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    Quote Originally posted by illinoisplanner View post
    I understand the anger towards the government, but I do have to question whether the government is actually run simply for the benefit of the rich when the rich pay way more taxes than anyone (both as a percentage and as a total dollar amount), when half the country doesn't even pay taxes (mostly poor and working class folks), and when "wealthy" businesses are taxed so much that they choose to do business elsewhere and/or cut their workforces.
    Those durned revenuers are runnin' off them bizinesses agin'!

    1. Bank of America took $336 billion in bailouts in 2009, but in 2010, flush with $4.4 billion in profits, it paid no taxes. Even Forbes magazine asked, how is that possible? Probably thanks to their 115 offshore tax havens.

    2. Boeing just received $35 billion from our government to build 179 airborne tankers, but despite nearly $10 billion in profits from 2008 to 2010, it too paid no taxes, again thanks to foreign tax havens.

    3. Citicorp took $476 billion from the bailout and then made monster profits in 2010, yet it paid no taxes, thanks to 427 subsidiaries in tax havens like the Cayman Islands and Hong Kong.

    4. Exxon/Mobil, received huge oil subsidies from the government and earned $45 billion in 2009 but paid no taxes, again thanks to stashing profits in places like the Bahamas and Singapore.

    5. GE – Well, we know all about this one...

    6. Google utilizes a technique that moves most of its income through Ireland and Netherlands to Bermuda, making its tax rate 2.3 percent.

    7. Mega Pharmaceuticals Merck earned $9 billion in profits and paid no taxes in 2010, while Pfizer (largest drug maker) owed $10 billion in taxes but found the necessary loopholes to pay no taxes, thanks to its offshore subsidiaries in places like Luxembourg and the Isle of Jersey.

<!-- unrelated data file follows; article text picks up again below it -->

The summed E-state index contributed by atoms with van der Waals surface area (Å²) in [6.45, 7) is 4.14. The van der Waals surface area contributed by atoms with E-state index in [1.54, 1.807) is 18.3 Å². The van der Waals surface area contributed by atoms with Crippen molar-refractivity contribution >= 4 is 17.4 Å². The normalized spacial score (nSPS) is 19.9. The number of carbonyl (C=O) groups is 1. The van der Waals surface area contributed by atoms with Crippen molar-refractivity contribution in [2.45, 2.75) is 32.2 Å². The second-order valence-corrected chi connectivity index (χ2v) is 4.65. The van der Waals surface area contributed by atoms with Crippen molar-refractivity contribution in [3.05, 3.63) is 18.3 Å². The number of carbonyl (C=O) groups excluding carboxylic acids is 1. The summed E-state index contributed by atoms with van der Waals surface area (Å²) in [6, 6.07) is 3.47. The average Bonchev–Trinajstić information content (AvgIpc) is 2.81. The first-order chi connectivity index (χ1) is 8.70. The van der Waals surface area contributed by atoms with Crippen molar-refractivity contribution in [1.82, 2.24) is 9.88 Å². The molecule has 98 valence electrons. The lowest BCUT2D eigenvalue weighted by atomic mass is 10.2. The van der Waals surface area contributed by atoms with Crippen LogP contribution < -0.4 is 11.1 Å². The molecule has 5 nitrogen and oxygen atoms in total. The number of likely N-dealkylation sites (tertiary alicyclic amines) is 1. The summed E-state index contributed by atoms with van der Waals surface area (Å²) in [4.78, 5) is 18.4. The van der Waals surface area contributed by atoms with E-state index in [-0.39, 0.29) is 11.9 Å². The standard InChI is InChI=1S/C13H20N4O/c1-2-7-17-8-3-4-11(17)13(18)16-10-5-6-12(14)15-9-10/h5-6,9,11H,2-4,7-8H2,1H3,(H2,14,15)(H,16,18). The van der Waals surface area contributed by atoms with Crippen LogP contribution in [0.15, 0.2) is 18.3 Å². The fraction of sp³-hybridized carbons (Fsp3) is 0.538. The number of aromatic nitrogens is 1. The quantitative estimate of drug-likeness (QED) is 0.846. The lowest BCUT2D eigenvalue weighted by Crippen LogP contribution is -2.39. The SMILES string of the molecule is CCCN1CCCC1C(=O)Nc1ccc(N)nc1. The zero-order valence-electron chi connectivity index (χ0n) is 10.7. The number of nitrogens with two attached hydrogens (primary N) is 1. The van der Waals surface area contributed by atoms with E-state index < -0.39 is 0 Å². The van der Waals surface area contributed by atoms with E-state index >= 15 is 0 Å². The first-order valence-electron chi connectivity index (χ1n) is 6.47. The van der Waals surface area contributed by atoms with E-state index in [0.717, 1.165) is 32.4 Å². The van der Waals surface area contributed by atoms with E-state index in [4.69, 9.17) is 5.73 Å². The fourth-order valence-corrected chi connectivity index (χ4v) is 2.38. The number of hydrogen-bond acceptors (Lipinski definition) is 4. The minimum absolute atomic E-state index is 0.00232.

8. News Corporation, Rupert Murdoch’s media monolith that owns Fox News avoids paying American taxes through its 152 subsidiaries in tax havens from the British Virgin Islands to Hong Kong.

    9. Verizon, despite making $24.2 billion in pre-tax US income, paid no taxes and actually claimed a federal refund of $1.3 billion for the last two years, again all thanks to those offshore subsidiaries.

    10. Wells Fargo, the fourth largest bank in the US, which took $107 billion in bailouts, wrote off all its losses by acquiring Wachovia, thus paying no taxes. Yet its CEO earned $5.6 million in cash for his salary and $13 million in stock.
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  12. #12
    Cyburbian imaplanner's avatar
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    Quote Originally posted by illinoisplanner View post
    I understand the anger towards the government, but I do have to question whether the government is actually run simply for the benefit of the rich when the rich pay way more taxes than anyone (both as a percentage and as a total dollar amount), when half the country doesn't even pay taxes (mostly poor and working class folks), and when "wealthy" businesses are taxed so much that they choose to do business elsewhere and/or cut their workforces.